Tourist numbers and demand for property in the southern Turkish resort of Alanya are expected to record a rise during 2013, thanks to a steep hike in the number of international flights - in particular from northern Europe - arriving at the nearby regional airport at Gazipasa.
By the end of July this year, the number of flights passing through Gazipasa Airport was equal to the total for the whole of 2012, a spokesperson for the airport reported, adding that by the end of 2013 air traffic was expected to show a 100-110 per cent year-on-year increase.
The most recent new route to Gazipasa Airport kicked off from Stockholm in July, operated by Thomas Cook Scandinavia Airlines. In June, Danish carrier Jet Time began flights to Gazipasa from Copenhagen, and in the same month Lithuanian Airlines started flights from Vilnius. In November, German carrier SunExpress will launch new services to Gazipasa from Dusseldorf, Frankfurt and Leipzig.
“There are now direct flights to Gazipasa from twelve destinations in eight countries, including Sweden, Denmark, Norway, Belgium, Holland, Poland, the Czech Republic and Lithuania,”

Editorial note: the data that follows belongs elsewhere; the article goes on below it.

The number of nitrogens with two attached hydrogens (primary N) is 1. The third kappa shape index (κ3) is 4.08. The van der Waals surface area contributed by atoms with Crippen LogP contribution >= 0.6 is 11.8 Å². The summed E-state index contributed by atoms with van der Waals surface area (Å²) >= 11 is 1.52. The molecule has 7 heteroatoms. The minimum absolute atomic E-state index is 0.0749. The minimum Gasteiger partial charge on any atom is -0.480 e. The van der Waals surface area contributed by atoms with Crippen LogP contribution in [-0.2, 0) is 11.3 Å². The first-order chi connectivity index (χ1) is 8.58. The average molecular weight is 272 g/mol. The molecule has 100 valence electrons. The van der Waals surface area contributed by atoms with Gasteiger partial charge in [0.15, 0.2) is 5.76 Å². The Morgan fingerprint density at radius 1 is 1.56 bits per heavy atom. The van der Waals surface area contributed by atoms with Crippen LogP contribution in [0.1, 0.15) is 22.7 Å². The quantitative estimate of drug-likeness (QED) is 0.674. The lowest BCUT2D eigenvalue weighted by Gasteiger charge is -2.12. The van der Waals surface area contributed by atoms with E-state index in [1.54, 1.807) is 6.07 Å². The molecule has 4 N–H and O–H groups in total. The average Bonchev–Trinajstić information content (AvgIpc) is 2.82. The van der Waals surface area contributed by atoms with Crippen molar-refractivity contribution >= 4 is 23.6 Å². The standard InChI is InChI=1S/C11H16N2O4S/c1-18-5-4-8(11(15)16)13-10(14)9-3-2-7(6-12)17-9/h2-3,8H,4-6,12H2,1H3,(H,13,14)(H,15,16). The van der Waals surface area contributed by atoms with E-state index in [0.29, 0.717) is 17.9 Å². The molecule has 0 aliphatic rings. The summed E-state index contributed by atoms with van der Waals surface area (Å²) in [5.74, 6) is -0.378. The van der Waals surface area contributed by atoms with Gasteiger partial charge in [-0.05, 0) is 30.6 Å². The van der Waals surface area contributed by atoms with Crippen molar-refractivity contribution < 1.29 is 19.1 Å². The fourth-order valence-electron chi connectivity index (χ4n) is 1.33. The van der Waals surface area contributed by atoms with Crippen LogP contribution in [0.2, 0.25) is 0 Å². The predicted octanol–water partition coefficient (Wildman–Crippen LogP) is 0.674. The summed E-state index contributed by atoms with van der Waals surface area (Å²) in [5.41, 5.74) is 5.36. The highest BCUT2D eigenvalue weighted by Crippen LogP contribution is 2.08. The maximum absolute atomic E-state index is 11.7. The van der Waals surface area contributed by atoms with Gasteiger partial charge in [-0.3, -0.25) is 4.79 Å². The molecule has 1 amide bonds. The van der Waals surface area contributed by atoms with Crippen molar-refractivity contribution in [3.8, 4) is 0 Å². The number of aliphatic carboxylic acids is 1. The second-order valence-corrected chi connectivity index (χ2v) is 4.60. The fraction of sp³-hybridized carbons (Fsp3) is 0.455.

When you think the first scheduled internal flight only arrived there in December 2010, this ramping up of options is encouraging for tourism and property-owners in Alanya, which is just 30 minutes from Gazipasa Airport.
Direct flights might be limited to northern Europe at the moment, but you have to wonder how long it will be before a low-cost carrier launches a UK route there, just as SunExpress will begin doing this winter from Germany.”
Most foreign visitors to Alanya, including those from the UK, must fly to Antalya Airport, a 90-minute drive west.
Consequently, better flight options to Gazipasa Airport are raising the appeal of Alanya, as well as the resort of Side, around 60 kilometres west of Alanya.
The beaches and colourful lifestyle that Alanya offers foreigners are complemented by its year-round balmy climate – one of the reasons it is popular in winter months with northern Europeans escaping the cold of their home countries.